Be A Rockstar | Prioritizing Goals

(Last Updated On: June 1, 2020)

Hello, Lovelies!

We’re back to figuring out how gritty you are!

One concept I need to clarify: passion is consistency over time, not the intensity by which you complete a goal.  Passion is caring about your ultimate goal in a loyal, unyielding manner.  Keeping this in mind, we’re going to explore the concept of goal hierarchies.

Multi-level goal hierarchies consist of your low-level goals and your high-level goals.  The low-level goals are your means to an end.  They help get a higher tier goal accomplished.  Your high-level goal(s) are more abstract.  These are the end in itself.

Hierarchical organization Organizational structure Computer Icons ...

Grit is holding onto the same Top-level goal over time.  In very gritty individuals, mid- & low-level goals are related to your Ultimate goals.  If you found you are lower on the Grit Scale, this typically comes from possessing a less coherent goal structure.  This may stem from three possible reasons.

  • “Positive Fantasizing”–indulging in a vision of a positive future without concrete plans
  • Possessing Mid-level goals without a unifying Top-level goal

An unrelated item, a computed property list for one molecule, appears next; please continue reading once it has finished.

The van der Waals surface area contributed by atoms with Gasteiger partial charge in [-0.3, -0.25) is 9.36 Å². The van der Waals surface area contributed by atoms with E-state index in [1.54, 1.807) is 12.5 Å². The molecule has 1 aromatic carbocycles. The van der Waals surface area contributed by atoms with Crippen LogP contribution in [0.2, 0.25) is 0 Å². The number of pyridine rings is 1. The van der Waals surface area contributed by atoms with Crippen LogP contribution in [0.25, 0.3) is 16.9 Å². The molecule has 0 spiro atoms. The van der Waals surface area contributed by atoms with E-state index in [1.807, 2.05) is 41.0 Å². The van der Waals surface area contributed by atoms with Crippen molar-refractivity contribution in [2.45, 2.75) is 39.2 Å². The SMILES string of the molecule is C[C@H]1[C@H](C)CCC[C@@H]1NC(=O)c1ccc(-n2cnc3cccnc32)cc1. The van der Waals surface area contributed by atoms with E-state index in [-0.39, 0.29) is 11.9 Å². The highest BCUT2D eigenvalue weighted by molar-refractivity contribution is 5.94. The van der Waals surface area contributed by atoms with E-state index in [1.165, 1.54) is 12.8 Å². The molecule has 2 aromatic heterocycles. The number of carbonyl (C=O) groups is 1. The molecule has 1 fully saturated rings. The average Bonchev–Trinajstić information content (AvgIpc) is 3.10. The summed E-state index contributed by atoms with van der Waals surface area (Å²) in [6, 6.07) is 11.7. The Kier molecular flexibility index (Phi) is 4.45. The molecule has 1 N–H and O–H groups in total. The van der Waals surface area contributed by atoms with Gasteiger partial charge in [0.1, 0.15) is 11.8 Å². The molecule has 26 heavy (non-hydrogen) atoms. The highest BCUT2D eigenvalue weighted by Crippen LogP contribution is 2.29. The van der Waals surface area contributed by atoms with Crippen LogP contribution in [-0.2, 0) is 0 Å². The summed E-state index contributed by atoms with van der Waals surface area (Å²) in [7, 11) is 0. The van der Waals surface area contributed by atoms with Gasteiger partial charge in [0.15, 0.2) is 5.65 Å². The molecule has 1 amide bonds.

• Possessing multiple, competing goal hierarchies

“But Breezer! I have more than one top goal! I am a parent AND a professional!”

This is TOTALLY fine!  Just note the more unified, aligned, and coordinated your goal hierarchies are, the better.

Warren Buffet’s 3 Steps to Prioritizing Goals

There’s a story about THE Warren Buffet asking his pilot about his life goals, popularizing his simple, though not easy, steps toward rooting out the goals to focus on.

  1. Write down a list of at least 25 career goals.
  2. Circle the five highest priority goals.
  3. Take a critical look at the goals NOT circled.  Keep in mind, these goals are taking time away from focusing on the ones you just decided were your top priority.

  Angela Duckworth suggest you add another step to this list.

  • Ask yourself do these goals serve a common purpose?

Sometimes, a low-level goal becomes a dead-end.  For whatever reason, a goal does not work out.  Seek out a new low-level goal.  Keep trying.  Keep going

Catherine Cox’s Study of High Achievers

Catherine Cox was a psychologist at Stanford University who studied high achievers.  She developed definitive identifiers of what set them apart.  It was not IQ.  It was four indicators; two which relate to passion and two which relate to perseverance.

  • Degree to which a person focuses on prepping for the future.  Working toward a definite goal.
  • Tendency to not abandon tasks.  Not seeking novelty.
  • Degree of strength of will.  Quiet determination to stay the course.
  • Tendency not to abandon tasks when facing obstacles.  Tenacity.

No matter what you scored on your Grit Score from the last post, let it stand as point from which you can measure your progress as you focus on your Ultimate goal.

Has Warren Buffet’s method helped you prioritize your professional goals? Any other types of goals?  Leave a comment!

“Chapter 4: How Gritty Are You?.” Grit: The Power of Passion and Perseverance, by Angela Duckworth, Scribner, 2018, pp. 57–78.

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